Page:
• STEMI: A 162-325 mg dose of aspirin should be given before PCI and to patients with fibrinolytic therapy; the tablet should be chewed, not swallowed. After PCI and after fibrinolytic therapy, low-dose aspirin therapy, 50-100 mg a day, should be continued indefinitely (Amsterdam et al., 2014).
  • Antiplatelet treatment for the prevention of stroke after TIA or recurrent stroke after an ischemic stroke is critically important, and it is an important part of acute stroke treatment (Barlas et al., 2019; Powers et al., 2018). For treating an acute ischemic stroke or TIA, the dose is 160-300 mg 24-48 hours after onset of the stroke (Powers et al., 2018). Aspirin can be given through a gastrointestinal tube or rectally if the patient cannot swallow. Aspirin is not recommended as an adjunctive therapy within 24 hours of administration of a fibrinolytic agent (Powers et al., 2018).

Adverse effects: Gastrointestinal distress, bleeding, tinnitus.

Special considerations: Use with caution in patients at risk for gastrointestinal bleeding.

Aspirin and surgery: The effect of aspirin on platelet activation and aggregation lasts approximately 10 days (Kapil et al., 2017). Continuing aspirin during the perioperative phase may reduce the risk of post-operative thromboembolic or cardiovascular events, but it may increase the risk of intraoperative bleeding (Kapil et al., 2017). These concerns are significant, and the decision to continue, discontinue or initiate aspirin therapy before surgery should be done on a case by case basis; for some patients and some procedures, the benefits do not outweigh the risks (Biccard et al., 2018; Muluk, 2019).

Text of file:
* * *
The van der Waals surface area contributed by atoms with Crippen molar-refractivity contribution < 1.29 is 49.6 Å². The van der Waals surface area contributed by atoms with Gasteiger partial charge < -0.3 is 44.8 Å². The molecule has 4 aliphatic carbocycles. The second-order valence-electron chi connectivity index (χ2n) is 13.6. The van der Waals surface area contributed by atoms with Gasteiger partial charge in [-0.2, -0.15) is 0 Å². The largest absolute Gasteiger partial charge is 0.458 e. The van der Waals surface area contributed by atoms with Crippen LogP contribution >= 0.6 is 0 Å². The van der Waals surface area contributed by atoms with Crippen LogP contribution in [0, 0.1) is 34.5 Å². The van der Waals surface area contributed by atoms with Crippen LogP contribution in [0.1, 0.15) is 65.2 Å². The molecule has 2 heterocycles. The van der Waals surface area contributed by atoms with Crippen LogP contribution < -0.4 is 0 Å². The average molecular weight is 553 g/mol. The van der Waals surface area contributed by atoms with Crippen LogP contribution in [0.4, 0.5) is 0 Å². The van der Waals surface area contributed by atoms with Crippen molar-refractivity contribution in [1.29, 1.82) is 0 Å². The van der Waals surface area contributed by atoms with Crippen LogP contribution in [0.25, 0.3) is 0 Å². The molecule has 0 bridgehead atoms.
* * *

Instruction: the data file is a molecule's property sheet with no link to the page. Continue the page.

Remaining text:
Aspirin and primary prevention of cardiovascular events and stroke:

A recent (2019) meta-analysis concluded that aspirin therapy does not reduce cardiovascular mortality or all-cause mortality. The benefit-risk ratio does not appear to favor its use to prevent cardiovascular disease events (Gelbenegger et al., 2019). The American College of Cardiology/American Heart Association states that low-dose aspirin therapy, 75-100 mg a day, can be considered for preventing atherosclerotic cardiovascular disease (ASCVD) in patients aged 40-70 who have a high risk for ASCVD and a low risk for bleeding (Arnett, 2019).

The United States Preventive Services Task Force (USPSTF) recommends aspirin therapy as a measure for preventing cardiovascular disease and colorectal cancer in adults aged 50 to 59 who have a 10-year risk of ASCVD >10%, who are not at risk for bleeding, who have a life expectancy of at least 10 years, and who are willing to take low-dose aspirin for at least 10 years (USPS, 2019). USPSTF recommends that aspirin therapy as a preventive measure for patients outside these parameters be considered on a case-by-case basis (USPS, 2019).

The risk of bleeding from the prophylactic use of aspirin can be significant, and many patients who might benefit from daily aspirin therapy are those who have a higher risk for bleeding (USPS, 2019).

Aspirin and Dipyridamole (Aggrenox®)

Mechanism of action: Aspirin inhibits platelet aggregation and activity. Dipyridamole inhibits platelet aggregation by inhibiting adenosine deaminase activity (UpToDate, 2019g).

Onset of effects: See the section on aspirin. Pharmacokinetic information about dipyridamole as it applies to anticoagulation is not available.

Duration: See the section on aspirin. Pharmacokinetic information about dipyridamole as it applies to anticoagulation is not available.

Uses: Reducing the risk of stroke in patients who have had a transient ischemic attack or a thrombotic stroke (UpToDate, 2019g).

Dose: The brand name is Aggrenox®. Aggrenox® contains 25 mg of aspirin and 200 mg of extended-release dipyridamole; the dose is one capsule twice a day.

Adverse effects: Headache, abdominal pain and dyspepsia, nausea, and diarrhea.

Special considerations: Use caution in patients at risk for gastrointestinal bleeding. Avoid use if the glomerular filtration rate (GFR) is < 10 mL/minute. Dipyridamole causes vasodilation, so use caution if the patient is hypotensive or has coronary artery disease, or if the patient is elderly as orthostatic hypotension may occur (UpToDate, 2019g).